• Two national Rabbinic groups have issued a religious ban on "voting for any politician or office holder who supports any aspect of the homosexual political agenda."
  • Rob Schenck announces that, beginning next week, his organization will begin daily prayer vigils for every leading politician in this country, singling them out by name for prayer, and will do so for the entire year.
  • Quin Hillyer completely loses it over Sonia Sotomayor, while the NRA says that it is staying out of it ... for now. Meanwhile, the LA Times reports that the Right is hoping to do to Sotomayor what it did to Dawn Johnsen, and Kansas Senator Pat Roberts announces that he will vote against her nomination.

Is Dobson Calling for the Right to Disengage?

Yesterday, I wrote a post, based largely on this post from Dan Gilgoff, about James Dobson and company lamenting their relative inability to influence the political culture at the moment, now that Democrats are in control of both the White House and the Congress.

There is certainly a sense of panic gripping the Religious Right at the moment, but I think that Gilgoff is reading a bit too much into Dobson's admission that his forces can't stop things like hate crimes legislation and urging his followers to simply pray:

[I]t's important to note that Dobson is entirely serious about prayer as a real strategy to effect change, as are tens of millions of other American Christians. That's why I wrote that Dobson has surrendered politically for the moment, not that he's surrendered entirely.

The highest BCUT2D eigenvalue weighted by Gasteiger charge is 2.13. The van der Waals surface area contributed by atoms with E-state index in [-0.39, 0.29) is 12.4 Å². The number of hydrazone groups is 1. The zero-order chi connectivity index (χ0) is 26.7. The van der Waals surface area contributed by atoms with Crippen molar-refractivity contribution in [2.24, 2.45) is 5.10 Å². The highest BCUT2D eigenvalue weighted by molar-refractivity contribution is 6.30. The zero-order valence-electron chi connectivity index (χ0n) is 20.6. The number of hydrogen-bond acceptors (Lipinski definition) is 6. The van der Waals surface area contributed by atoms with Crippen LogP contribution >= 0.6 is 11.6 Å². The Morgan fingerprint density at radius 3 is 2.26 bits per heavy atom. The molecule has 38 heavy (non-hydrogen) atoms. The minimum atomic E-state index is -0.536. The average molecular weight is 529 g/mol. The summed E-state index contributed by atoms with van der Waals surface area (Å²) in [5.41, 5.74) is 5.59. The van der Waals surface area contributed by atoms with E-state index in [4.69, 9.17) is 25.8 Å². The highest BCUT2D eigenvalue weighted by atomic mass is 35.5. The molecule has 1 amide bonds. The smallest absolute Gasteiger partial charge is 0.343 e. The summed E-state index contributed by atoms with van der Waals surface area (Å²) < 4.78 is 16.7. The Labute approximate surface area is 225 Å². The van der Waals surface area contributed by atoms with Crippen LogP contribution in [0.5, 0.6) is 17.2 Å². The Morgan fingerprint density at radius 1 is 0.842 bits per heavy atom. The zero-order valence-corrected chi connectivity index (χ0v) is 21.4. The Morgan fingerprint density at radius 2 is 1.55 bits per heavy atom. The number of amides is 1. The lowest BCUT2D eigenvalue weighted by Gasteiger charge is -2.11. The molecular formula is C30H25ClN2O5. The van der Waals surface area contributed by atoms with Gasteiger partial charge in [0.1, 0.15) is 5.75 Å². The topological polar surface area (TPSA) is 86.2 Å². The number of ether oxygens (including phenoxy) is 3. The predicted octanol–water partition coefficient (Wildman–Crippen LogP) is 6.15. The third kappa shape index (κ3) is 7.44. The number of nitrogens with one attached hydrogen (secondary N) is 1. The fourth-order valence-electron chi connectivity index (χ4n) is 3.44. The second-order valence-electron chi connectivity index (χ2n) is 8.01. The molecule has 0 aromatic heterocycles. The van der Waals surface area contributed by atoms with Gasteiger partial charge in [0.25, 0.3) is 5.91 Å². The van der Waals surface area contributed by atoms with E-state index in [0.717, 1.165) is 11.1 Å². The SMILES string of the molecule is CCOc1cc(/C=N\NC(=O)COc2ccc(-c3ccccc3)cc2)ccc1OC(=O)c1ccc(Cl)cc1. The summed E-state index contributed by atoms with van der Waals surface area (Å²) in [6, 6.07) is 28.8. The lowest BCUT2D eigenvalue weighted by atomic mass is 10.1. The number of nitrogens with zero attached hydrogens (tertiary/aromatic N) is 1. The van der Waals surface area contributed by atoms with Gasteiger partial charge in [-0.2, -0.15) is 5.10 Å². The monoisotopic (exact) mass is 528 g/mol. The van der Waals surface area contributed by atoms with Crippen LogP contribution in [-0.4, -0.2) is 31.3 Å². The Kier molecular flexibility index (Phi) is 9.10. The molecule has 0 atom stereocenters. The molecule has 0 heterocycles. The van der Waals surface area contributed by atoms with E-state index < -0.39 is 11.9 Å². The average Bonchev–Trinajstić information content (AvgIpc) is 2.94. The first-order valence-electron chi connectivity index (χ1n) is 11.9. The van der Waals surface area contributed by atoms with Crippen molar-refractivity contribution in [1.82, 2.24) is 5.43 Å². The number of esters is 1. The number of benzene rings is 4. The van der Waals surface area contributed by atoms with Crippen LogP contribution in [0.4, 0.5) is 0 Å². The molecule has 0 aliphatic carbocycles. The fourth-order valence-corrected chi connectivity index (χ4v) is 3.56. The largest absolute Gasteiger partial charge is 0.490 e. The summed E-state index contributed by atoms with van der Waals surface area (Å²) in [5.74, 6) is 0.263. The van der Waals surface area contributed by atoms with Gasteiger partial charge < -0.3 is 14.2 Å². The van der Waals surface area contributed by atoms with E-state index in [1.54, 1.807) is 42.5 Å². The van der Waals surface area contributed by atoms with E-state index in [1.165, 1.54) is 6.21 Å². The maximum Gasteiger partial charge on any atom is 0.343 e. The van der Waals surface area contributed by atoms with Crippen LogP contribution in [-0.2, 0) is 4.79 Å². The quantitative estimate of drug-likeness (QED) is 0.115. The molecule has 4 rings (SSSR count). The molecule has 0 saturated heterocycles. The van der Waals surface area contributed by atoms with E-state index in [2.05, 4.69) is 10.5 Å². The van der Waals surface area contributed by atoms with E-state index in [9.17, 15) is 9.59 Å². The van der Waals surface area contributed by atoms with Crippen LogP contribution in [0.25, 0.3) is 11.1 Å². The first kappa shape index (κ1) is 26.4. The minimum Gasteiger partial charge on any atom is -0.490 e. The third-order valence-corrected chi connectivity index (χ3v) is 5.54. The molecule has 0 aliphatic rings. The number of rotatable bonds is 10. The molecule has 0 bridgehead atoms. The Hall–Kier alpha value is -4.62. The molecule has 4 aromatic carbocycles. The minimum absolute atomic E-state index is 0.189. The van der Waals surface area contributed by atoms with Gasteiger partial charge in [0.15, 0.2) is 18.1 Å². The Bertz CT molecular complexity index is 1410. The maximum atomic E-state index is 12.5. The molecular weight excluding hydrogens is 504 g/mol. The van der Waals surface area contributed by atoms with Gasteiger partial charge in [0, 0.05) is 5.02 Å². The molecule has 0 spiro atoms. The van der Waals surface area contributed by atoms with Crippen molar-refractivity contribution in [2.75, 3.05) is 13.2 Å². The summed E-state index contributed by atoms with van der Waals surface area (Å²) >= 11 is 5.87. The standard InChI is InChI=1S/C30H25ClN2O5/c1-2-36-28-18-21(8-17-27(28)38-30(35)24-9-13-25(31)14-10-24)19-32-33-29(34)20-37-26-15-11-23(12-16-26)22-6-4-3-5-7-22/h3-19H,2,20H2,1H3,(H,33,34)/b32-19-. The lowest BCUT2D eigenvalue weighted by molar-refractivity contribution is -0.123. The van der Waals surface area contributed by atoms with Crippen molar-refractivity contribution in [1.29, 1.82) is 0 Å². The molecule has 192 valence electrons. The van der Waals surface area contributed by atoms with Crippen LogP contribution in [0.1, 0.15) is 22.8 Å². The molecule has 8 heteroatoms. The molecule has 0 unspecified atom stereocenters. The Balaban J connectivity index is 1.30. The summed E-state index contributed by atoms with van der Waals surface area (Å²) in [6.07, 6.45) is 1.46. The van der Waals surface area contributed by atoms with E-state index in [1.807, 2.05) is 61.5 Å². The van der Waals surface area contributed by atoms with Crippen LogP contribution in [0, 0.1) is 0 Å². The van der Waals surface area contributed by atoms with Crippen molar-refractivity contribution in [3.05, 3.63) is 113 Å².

But to encourage Christian disengagement from politics, at least until Republicans return to power in some branch of the federal government, is no small thing. That's especially true because evangelicals had been politically disengaged for much of the 20th century. Their return to the political arena in the late 1970s was a hard-won victory for culture warriors like Paul Weyrich and Jerry Falwell.

To encourage evangelical Christians to sit on the political sidelines until a better day arrives sounds like a call to return to that previous era, when the public humiliation of 1925's Scopes "monkey trial" scared evangelicals out of politics for the next half century.


Is he just facing the facts about the Democrats' monopoly in Washington? Or has he given up too easily?

Dobson is, if anything, a political realist and while I suspect that he is genuinely alarmed by the current political environment, he's not about to give up - and he certainly isn't calling for his followers to "disengage" from politics.  In fact, he has made that abundantly clear in recent weeks, and his organization's action center is still working on everything from hate crimes to executive nominations.

It must be remembered that, during the eight years George W. Bush was in office, Dobson was hailed as king of the "values voters," he was hobnobbing with Senate leaders like Bill Frist and Rick Santorum, his organization had easy access to the White House, and he was being personally courted by the administration when it came to things like generating support for Harriet Miers.

Once upon a time, Dobson had a seat at the right hand of the President of the United States: